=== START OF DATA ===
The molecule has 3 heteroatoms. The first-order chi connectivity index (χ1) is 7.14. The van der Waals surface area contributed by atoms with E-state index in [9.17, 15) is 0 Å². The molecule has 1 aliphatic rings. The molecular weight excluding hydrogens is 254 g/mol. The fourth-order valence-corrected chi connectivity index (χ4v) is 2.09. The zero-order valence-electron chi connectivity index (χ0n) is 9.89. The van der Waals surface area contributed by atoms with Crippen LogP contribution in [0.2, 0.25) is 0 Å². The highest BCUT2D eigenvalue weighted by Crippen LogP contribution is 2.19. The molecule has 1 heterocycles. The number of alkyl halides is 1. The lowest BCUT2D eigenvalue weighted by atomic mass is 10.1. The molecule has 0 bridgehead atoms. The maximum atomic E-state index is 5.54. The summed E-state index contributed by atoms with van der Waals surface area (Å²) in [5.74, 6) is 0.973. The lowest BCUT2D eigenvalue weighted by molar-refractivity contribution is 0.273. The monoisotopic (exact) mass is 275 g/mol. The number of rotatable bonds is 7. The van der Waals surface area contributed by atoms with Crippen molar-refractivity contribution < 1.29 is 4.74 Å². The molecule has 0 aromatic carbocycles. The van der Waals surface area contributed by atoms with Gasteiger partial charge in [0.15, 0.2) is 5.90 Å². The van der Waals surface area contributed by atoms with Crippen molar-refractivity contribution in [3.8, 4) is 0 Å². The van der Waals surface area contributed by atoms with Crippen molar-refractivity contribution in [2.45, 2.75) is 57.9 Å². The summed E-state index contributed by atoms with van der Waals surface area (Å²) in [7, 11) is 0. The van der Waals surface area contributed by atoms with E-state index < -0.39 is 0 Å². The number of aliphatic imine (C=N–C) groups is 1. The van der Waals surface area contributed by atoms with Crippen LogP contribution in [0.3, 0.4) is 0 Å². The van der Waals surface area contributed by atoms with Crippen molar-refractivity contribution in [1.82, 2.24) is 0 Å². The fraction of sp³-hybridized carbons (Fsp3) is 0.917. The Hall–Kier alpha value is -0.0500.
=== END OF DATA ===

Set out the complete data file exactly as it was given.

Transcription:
The molecule has 3 heteroatoms. The first-order chi connectivity index (χ1) is 7.14. The van der Waals surface area contributed by atoms with E-state index in [9.17, 15) is 0 Å². The molecule has 1 aliphatic rings. The molecular weight excluding hydrogens is 254 g/mol. The fourth-order valence-corrected chi connectivity index (χ4v) is 2.09. The zero-order valence-electron chi connectivity index (χ0n) is 9.89. The van der Waals surface area contributed by atoms with Crippen LogP contribution in [0.2, 0.25) is 0 Å². The highest BCUT2D eigenvalue weighted by Crippen LogP contribution is 2.19. The molecule has 1 heterocycles. The number of alkyl halides is 1. The lowest BCUT2D eigenvalue weighted by atomic mass is 10.1. The molecule has 0 bridgehead atoms. The maximum atomic E-state index is 5.54. The summed E-state index contributed by atoms with van der Waals surface area (Å²) in [5.74, 6) is 0.973. The lowest BCUT2D eigenvalue weighted by molar-refractivity contribution is 0.273. The monoisotopic (exact) mass is 275 g/mol. The number of rotatable bonds is 7. The van der Waals surface area contributed by atoms with Crippen molar-refractivity contribution < 1.29 is 4.74 Å². The molecule has 0 aromatic carbocycles. The van der Waals surface area contributed by atoms with Gasteiger partial charge in [0.15, 0.2) is 5.90 Å². The van der Waals surface area contributed by atoms with Crippen molar-refractivity contribution in [3.8, 4) is 0 Å². The van der Waals surface area contributed by atoms with Crippen molar-refractivity contribution in [2.45, 2.75) is 57.9 Å². The summed E-state index contributed by atoms with van der Waals surface area (Å²) in [7, 11) is 0. The van der Waals surface area contributed by atoms with E-state index < -0.39 is 0 Å². The number of aliphatic imine (C=N–C) groups is 1. The van der Waals surface area contributed by atoms with Crippen LogP contribution in [0.3, 0.4) is 0 Å². The van der Waals surface area contributed by atoms with Crippen molar-refractivity contribution in [1.82, 2.24) is 0 Å². The fraction of sp³-hybridized carbons (Fsp3) is 0.917. The Hall–Kier alpha value is -0.0500.